Asiamoney Asian Islamic Banking Awards
The last year has seen landmark capital market deals in the Islamic banking sector. And away from individual transactions, banking assets have continued to grow, alongside the number of customers taking advantage of the products on offer. Here we present our picks for the best Islamic banking franchises in Asia. By Chris Wright.
Best Islamic Bank in Asia
CIMB, our overall winner last year, remains the bank that has made the most successful attempt to take a strong Malaysian template for Islamic finance and to turn it into a regional, even global, business.
A glance at the bank’s deal flow provides the clearest evidence of this. Yes, CIMB was on 28.2% of all Malaysian ringgit sukuk between February 2014 and 2015, but the more important number is that it was also on 14.7% of all global sukuk, worth $6.5bn. While it handled 100 Malaysian sukuk issues, it was on 110 global ones.
The result is that when looking at the outstanding CIMB-led deals of the last 12 months, alongside the local landmarks for the likes of Malaysian Airports, Exim Bank or Khazanah, it's clear that CIMB was also central to some standout global deals.
When the government of Hong Kong launched the first sovereign sukuk from East Asia — the first, also, from a AAA sovereign, and at the tightest spread of any sovereign issue from Asia Pacific — CIMB was the only Asian name among the bookrunners.
When Indonesia launched a $1.5bn sukuk, a deal that not only attracted more than $10bn of demand from 390 investors worldwide but did so using a whole new structure for an Asian sovereign sukuk, the wakala, CIMB was once again the only Asian name.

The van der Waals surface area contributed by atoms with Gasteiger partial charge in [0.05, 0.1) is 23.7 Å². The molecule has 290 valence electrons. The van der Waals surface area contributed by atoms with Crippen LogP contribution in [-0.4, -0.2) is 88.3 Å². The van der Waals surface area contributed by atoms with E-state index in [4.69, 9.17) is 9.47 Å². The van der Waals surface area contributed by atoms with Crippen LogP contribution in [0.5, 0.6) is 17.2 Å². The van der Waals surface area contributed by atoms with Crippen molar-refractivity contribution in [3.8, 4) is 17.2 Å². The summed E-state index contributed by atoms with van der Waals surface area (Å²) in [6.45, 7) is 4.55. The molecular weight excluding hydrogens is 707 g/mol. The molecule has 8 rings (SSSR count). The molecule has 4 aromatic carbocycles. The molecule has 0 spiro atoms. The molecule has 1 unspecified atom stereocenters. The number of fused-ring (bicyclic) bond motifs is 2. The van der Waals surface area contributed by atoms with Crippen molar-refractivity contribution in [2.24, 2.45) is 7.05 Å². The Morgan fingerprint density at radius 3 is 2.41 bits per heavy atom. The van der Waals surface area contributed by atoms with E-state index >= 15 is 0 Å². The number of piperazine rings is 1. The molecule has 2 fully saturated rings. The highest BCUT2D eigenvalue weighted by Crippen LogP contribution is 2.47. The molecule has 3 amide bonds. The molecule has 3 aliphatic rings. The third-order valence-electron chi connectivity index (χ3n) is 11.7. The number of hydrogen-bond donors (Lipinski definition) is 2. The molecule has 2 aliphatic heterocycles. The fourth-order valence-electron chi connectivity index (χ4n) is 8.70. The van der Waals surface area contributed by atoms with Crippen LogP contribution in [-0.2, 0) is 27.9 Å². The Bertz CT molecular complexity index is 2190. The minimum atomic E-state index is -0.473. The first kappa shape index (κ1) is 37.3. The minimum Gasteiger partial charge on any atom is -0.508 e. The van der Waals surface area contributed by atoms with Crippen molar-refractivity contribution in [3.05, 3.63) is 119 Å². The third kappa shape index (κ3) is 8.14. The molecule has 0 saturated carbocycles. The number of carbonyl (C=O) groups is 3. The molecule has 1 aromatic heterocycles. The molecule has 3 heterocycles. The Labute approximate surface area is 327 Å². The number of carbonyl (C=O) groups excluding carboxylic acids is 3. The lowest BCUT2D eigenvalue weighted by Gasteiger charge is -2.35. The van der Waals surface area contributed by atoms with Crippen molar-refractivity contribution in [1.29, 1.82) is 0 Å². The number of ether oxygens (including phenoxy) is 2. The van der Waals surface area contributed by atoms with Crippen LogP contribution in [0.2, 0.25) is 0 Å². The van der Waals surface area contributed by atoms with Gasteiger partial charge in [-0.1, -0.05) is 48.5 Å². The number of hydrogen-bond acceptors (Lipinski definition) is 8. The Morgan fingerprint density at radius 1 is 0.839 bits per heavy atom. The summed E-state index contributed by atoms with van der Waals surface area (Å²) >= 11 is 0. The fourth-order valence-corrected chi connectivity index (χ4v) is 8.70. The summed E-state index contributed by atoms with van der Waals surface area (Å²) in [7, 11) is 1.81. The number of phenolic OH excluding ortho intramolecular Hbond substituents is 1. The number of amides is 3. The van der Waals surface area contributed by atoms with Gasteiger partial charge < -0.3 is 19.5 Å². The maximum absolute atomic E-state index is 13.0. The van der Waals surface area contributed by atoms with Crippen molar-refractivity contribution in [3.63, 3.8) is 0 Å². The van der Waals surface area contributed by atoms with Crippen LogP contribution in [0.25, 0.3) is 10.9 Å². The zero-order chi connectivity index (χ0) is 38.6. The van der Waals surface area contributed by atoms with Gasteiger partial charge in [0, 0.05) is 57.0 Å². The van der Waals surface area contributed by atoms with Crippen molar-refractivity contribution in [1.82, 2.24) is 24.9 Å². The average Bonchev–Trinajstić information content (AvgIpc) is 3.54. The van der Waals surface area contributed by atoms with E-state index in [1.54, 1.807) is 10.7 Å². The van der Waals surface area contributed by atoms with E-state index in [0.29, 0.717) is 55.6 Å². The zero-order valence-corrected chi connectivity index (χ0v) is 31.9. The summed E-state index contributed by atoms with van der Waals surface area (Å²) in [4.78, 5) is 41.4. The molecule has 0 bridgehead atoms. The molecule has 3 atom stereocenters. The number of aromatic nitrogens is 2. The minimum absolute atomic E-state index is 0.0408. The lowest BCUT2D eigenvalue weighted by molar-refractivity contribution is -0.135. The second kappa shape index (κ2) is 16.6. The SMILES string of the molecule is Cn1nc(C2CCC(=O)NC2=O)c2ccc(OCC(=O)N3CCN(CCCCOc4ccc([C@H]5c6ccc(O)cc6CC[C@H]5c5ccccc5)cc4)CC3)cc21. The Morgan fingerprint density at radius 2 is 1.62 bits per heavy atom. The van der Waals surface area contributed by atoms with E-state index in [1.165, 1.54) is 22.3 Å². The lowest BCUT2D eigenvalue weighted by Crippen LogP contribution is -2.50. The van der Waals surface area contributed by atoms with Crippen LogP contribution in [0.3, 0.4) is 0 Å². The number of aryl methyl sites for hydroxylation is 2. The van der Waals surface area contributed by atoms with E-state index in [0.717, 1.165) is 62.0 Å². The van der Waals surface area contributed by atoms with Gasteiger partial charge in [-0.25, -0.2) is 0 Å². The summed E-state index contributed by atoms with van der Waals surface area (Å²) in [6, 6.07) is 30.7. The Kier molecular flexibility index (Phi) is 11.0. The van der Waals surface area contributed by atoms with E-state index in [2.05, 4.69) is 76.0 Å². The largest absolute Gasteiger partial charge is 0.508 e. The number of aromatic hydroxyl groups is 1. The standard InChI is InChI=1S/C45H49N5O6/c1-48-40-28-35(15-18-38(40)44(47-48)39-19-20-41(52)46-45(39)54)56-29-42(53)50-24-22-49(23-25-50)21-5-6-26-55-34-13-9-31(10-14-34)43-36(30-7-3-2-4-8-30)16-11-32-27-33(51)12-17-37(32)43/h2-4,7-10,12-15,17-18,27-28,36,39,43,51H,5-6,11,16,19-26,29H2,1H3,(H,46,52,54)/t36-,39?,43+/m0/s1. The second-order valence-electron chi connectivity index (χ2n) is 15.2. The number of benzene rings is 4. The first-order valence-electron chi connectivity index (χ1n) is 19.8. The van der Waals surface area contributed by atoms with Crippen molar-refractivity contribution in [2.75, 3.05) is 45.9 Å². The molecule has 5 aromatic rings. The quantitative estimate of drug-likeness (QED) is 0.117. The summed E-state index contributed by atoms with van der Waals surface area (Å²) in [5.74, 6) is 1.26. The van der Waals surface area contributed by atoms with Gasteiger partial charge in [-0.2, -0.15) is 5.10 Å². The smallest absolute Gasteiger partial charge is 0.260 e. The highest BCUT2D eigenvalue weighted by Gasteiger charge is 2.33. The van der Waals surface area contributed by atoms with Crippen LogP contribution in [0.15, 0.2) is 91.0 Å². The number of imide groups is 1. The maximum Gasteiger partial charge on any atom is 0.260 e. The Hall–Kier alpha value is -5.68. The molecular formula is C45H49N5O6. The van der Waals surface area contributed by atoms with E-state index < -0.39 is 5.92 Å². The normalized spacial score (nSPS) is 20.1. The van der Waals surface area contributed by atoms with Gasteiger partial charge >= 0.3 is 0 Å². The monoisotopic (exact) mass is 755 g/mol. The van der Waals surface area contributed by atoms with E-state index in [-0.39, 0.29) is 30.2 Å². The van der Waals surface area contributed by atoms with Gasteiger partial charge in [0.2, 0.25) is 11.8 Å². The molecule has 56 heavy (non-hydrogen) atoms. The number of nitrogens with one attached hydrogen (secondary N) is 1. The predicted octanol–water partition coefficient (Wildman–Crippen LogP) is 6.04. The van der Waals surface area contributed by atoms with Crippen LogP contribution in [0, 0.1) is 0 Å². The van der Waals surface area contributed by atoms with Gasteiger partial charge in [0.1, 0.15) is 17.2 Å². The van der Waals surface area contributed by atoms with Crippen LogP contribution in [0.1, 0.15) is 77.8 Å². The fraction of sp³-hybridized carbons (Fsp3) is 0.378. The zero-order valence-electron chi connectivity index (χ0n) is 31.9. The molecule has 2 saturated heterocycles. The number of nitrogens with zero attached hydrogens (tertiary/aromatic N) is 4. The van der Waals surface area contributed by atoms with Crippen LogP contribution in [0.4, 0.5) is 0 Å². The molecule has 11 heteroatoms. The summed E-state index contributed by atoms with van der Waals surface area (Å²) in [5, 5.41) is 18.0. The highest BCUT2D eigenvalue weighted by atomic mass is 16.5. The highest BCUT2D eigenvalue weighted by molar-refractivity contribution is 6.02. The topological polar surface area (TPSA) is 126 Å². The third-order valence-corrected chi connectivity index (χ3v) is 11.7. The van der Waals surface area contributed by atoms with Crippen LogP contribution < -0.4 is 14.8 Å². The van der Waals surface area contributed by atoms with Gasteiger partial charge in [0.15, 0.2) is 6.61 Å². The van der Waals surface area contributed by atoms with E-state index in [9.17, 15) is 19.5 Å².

Likewise for the UK’s landmark £200m sukuk, Turkey’s launch of $1bn of 10 year lease certificates, and the Islamic syndicated facilities around the Battersea property financing in the UK, a complex multi-jurisdiction deal that played to the strengths of those businesses with regional rather than local expertise.
CIMB Islamic has followed the parent bank’s lead in seeking to become an Asean, rather than just a Malaysian, universal bank. Progress towards that objective is mixed — naturally so, since demand for Islamic services obviously varies between Asean markets. But it offers across-the-board Islamic services in any local market that requires them, taking advantage of the foundation formed by CIMB Group’s 40,000 staff across 18 countries.
Most obviously, the target outside Malaysia has been Indonesia, a place of potentially very easy gains for a bank with Malaysia-honed Islamic expertise wanting to target a far bigger, and underdeveloped, market.
CIMB Niaga has had its challenges, due to slowing business and rising provisions. But its Islamic arm, CIMB Niaga Syariah, is already the sixth largest Islamic bank in the country and the eighth by financing and profitability.